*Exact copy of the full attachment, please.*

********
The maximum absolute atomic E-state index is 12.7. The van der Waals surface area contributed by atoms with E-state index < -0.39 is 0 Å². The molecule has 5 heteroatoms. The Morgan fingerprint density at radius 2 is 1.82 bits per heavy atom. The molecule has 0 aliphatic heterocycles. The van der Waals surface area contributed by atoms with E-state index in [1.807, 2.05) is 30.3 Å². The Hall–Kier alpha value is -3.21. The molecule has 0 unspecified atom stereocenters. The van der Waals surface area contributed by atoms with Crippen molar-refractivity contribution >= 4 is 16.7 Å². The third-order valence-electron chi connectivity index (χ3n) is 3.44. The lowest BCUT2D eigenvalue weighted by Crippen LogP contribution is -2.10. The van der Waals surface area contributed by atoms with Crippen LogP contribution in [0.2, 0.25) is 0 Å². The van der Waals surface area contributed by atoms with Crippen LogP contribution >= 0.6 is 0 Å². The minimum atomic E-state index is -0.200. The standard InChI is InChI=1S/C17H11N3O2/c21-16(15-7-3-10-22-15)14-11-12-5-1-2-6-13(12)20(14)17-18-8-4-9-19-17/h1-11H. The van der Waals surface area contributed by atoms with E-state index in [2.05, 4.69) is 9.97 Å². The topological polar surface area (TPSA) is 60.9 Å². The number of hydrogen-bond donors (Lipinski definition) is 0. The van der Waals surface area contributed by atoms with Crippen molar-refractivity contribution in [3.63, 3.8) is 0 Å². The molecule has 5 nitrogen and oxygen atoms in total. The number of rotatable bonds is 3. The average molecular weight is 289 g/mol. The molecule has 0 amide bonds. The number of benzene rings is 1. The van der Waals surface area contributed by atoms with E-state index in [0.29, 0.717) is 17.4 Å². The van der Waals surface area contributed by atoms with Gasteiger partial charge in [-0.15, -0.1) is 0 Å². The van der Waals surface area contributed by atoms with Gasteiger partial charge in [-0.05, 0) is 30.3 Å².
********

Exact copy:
The maximum absolute atomic E-state index is 12.7. The van der Waals surface area contributed by atoms with E-state index < -0.39 is 0 Å². The molecule has 5 heteroatoms. The Morgan fingerprint density at radius 2 is 1.82 bits per heavy atom. The molecule has 0 aliphatic heterocycles. The van der Waals surface area contributed by atoms with E-state index in [1.807, 2.05) is 30.3 Å². The Hall–Kier alpha value is -3.21. The molecule has 0 unspecified atom stereocenters. The van der Waals surface area contributed by atoms with Crippen molar-refractivity contribution >= 4 is 16.7 Å². The third-order valence-electron chi connectivity index (χ3n) is 3.44. The lowest BCUT2D eigenvalue weighted by Crippen LogP contribution is -2.10. The van der Waals surface area contributed by atoms with Crippen LogP contribution in [0.2, 0.25) is 0 Å². The van der Waals surface area contributed by atoms with Crippen LogP contribution >= 0.6 is 0 Å². The minimum atomic E-state index is -0.200. The standard InChI is InChI=1S/C17H11N3O2/c21-16(15-7-3-10-22-15)14-11-12-5-1-2-6-13(12)20(14)17-18-8-4-9-19-17/h1-11H. The van der Waals surface area contributed by atoms with E-state index in [2.05, 4.69) is 9.97 Å². The topological polar surface area (TPSA) is 60.9 Å². The number of hydrogen-bond donors (Lipinski definition) is 0. The van der Waals surface area contributed by atoms with Crippen molar-refractivity contribution in [3.63, 3.8) is 0 Å². The molecule has 5 nitrogen and oxygen atoms in total. The number of rotatable bonds is 3. The average molecular weight is 289 g/mol. The molecule has 0 amide bonds. The number of benzene rings is 1. The van der Waals surface area contributed by atoms with E-state index in [0.29, 0.717) is 17.4 Å². The van der Waals surface area contributed by atoms with Gasteiger partial charge in [-0.15, -0.1) is 0 Å². The van der Waals surface area contributed by atoms with Gasteiger partial charge in [-0.05, 0) is 30.3 Å².